So finally, and I just want to give an example of how our binary understandings of gender, which are culturally dependent, and historically contingent, also produce anatomical knowledge about our bodies. So, this is like maybe even one step even forward on that.
I had a study for a while that looked at a gynecological simulator, and I know a lot of you have worked in an areas close to gynecology, in one way or another, so I don’t need to tell you that learning the bi-manual pelvic exam is pretty difficult, and teaching the bi-manual pelvic exam is also pretty difficult. And for the 15 bodies in this room that have never had a bi-manual pelvic exam, just very briefly, it generally starts out with the patient in the gynecology chair, and the gynecologist, or the doctor, coming in and inserting two fingers into the vagina to feel first the cervix, to feel if it feels firm and healthy, then lifting the uterus up and from above, pressing downwards, feeling the top of the uterus, feeling if there are any cists or anything growing around it, then shifting the fingers over and trying to squeeze the ovaries between the hands, to feel if there’s anything growing on there, and then coming out. And it’s hard to know if the person that you’re teaching this to has actually felt what they’re supposed to feel, it’s hard to know as you’re doing it, if you’ve felt what you’re supposed to feel.
So, embarrassingly long ago now, almost 20 years ago, a simulator was developed to help with that, and also to lift the embarrassment of having to do it on a patient, or on your first time. And the simulator looks like this but you can take off the skin, and you can see how the internal organs are here, and there are little sensors, pressure sensors on the ovaries, on the uterus, on the top of the uterus, and these then send messages up to the computer to register up here in green, yellow, red, if you’ve touched the right places and how hard.
So, I was working with some gynecologists, and they had imported one of these simulators that had been produced I n the U.S, tested in the U.S, validated in the U.S, and was being used in the U.S to actually do medical exams on, so it was in practice. They bring it over, open it up, set it up. In the box there was also one of those little American blue blankets, that are used for medical exams, they put that away because we don’t use the blue blankets in Sweden. They set it up, they started to do the exam, and they said, “I can’t do the exam on the simulator, it’s not working, what’s wrong?”. And they called me in, as a postdoc, and I was like “I will find that answer for you”.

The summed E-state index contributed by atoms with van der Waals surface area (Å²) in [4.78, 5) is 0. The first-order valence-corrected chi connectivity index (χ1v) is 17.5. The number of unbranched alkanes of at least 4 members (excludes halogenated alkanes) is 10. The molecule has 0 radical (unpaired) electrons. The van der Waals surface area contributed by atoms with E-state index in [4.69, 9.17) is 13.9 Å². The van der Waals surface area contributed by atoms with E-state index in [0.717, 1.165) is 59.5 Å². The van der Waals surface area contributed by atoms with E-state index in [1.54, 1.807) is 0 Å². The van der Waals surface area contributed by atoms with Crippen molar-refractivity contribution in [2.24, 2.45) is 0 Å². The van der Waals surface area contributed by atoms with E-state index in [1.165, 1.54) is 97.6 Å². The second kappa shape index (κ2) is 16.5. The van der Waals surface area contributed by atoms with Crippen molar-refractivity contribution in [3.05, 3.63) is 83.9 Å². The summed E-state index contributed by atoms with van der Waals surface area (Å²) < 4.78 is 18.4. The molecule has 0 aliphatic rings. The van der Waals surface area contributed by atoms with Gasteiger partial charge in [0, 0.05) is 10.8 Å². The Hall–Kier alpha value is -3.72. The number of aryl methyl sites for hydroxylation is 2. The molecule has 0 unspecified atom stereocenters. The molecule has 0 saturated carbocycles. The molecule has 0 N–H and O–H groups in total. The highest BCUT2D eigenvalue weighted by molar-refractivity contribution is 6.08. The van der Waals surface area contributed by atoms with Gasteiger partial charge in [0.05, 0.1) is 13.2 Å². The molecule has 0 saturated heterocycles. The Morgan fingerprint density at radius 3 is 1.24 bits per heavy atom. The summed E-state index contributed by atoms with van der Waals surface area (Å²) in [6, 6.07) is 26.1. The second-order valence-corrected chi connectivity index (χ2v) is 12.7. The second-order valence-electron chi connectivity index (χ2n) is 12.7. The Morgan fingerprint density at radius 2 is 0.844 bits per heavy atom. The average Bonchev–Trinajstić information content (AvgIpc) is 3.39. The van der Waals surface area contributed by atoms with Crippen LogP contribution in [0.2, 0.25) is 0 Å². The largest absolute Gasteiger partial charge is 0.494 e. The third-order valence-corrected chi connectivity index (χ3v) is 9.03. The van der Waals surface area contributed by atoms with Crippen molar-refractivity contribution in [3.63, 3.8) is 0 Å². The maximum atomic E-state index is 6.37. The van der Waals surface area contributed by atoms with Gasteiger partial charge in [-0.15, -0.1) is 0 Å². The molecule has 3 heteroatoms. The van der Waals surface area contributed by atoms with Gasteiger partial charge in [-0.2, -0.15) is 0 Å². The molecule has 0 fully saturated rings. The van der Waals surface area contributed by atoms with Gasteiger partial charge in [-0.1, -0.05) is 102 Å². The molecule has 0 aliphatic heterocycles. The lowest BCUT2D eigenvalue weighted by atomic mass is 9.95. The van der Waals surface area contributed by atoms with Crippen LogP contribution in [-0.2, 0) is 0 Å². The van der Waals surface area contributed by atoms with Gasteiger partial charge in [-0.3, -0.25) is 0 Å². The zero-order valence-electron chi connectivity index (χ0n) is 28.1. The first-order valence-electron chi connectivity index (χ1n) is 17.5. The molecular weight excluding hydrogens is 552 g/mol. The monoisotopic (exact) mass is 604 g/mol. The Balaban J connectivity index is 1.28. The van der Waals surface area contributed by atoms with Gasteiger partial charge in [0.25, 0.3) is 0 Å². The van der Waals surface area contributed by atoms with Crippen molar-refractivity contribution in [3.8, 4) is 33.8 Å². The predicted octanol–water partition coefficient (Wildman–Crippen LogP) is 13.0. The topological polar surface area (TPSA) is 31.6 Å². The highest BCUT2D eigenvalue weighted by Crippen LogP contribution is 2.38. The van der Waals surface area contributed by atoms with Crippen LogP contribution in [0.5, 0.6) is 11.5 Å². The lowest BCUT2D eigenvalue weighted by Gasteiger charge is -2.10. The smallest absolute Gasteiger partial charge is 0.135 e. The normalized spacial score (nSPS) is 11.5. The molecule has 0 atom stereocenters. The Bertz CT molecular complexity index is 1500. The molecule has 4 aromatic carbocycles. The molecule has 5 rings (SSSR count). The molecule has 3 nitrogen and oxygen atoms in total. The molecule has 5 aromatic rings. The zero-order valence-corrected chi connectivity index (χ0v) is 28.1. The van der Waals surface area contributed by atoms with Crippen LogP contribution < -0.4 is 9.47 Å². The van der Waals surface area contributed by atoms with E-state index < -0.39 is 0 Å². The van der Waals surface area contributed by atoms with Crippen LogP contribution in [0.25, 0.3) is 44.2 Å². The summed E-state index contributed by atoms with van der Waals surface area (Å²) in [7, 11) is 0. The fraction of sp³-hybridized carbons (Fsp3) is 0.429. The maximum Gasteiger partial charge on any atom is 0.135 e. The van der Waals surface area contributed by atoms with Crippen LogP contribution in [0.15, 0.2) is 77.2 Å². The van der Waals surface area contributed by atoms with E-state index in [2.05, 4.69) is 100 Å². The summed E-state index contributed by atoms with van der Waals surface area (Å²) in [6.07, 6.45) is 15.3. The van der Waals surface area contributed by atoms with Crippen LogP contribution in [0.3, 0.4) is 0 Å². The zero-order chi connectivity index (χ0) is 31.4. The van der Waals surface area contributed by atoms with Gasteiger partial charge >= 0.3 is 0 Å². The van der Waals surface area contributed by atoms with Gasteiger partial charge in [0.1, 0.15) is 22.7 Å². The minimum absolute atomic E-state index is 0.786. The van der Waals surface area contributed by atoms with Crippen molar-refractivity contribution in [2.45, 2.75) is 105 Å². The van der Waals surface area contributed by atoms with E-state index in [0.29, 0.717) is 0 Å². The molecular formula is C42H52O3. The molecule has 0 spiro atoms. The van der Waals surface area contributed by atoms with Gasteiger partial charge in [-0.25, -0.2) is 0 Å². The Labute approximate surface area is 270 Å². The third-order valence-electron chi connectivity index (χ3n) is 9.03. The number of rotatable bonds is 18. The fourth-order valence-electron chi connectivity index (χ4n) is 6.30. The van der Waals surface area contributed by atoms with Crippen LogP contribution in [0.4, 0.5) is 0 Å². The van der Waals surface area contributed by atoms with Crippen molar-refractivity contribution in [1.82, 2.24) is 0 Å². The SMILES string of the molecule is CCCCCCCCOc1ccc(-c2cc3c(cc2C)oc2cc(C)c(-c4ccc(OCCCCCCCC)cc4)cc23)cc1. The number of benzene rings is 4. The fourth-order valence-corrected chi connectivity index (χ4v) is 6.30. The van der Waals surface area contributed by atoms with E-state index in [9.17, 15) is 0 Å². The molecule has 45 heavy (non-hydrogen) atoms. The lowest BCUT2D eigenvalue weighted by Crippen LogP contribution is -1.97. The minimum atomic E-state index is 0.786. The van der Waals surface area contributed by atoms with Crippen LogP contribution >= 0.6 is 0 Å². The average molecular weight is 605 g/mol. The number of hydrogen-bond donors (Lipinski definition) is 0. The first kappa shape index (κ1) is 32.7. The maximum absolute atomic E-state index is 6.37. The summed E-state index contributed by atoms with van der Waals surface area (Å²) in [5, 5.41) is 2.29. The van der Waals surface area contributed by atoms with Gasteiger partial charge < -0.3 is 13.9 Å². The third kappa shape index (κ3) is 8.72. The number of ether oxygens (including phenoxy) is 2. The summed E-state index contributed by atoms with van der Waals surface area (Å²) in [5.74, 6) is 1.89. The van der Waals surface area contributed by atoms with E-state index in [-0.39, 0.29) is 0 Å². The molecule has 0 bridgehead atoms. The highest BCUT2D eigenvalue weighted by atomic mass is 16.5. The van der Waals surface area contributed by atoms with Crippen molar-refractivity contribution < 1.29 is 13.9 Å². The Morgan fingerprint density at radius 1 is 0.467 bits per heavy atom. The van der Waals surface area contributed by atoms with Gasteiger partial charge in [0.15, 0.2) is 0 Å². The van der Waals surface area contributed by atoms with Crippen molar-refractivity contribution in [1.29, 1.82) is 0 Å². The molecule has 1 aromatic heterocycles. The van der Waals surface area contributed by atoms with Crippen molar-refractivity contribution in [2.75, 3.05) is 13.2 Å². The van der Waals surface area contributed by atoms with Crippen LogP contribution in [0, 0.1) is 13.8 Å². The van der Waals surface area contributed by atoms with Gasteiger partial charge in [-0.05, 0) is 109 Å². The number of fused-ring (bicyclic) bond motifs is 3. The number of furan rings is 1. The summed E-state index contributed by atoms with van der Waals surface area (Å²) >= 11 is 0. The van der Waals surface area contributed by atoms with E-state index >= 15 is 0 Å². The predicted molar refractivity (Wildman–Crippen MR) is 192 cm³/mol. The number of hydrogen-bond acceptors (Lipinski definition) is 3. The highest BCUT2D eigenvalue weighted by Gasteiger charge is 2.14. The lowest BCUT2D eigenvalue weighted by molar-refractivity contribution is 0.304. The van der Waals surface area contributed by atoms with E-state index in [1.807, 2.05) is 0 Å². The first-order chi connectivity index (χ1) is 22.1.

So, I went out, did a bunch of interviews, talked with the person who designed it, talked with the woman who had actually constructed the physical material of it, she was in the UK, came back to Sweden, watched them try to use it, and then watched them try to do the exam. They were teaching it at the time on professional patients at the hospital, so I was able to be allowed into the teaching room and watch them do the exam on the patients, watched what in essence was the patients teaching the exam to the students, which was a really valuable thing to see. And realized that the simple answer to why it doesn’t work was because all of these little wires, which were being attached to the back of the uterus, and then out through this hole to the computer. But the doctors that I was working with in Sweden, were doing this standard international bi-manual exam, by going in and at the final stage, actually trying to flip back the uterus and then press down even more, and feel the backside of the uterus, from above, to see if there was anything growing over there, which they don’t do in the U.S, which is not one of the more pleasant parts of the exam in Sweden, but which we put up with. But also, required a different type of interaction between the patient and the doctor, and a different type of comfort with our bodies. And then, if we want to get all philosophical about it, that the uterus as it was known in medical practices in Sweden, is a different uterus than the uterus that is known in examination practices in America. And if we then are going to reproduce the uterus in a simulator, that uterus is going to be on thing in America, i.e. a uterus that doesn’t need to flip back, and it’s not going to be the uterus we have in Sweden.
So, our actual anatomical knowledge of what a uterus is, is not knowledge about an ontological discrete object in the body, that we can somehow find out what it is, but rather knowledge about a part of a body that is manipulated through very specific contextually dependent examination practices, and that’s what we’re simulating when we simulated in a simulator, or when we draw it in anatomy books.
So, what I’m trying to, with this study, is that even our anatomical knowledge is a direct result of how we know the body, and how we know the body is a direct result of among other things, gendered-practices of the body, and our feelings of shame or comfort.
So, I would just like to say that that’s three examples of how social knowledge, including both the social values and norms that we have about gender, can become biomedical knowledge at the point of treatment, at the point of diagnosis, and at the point of anatomy, because how we know is what we know, and how we know is really dependent on what social values we have.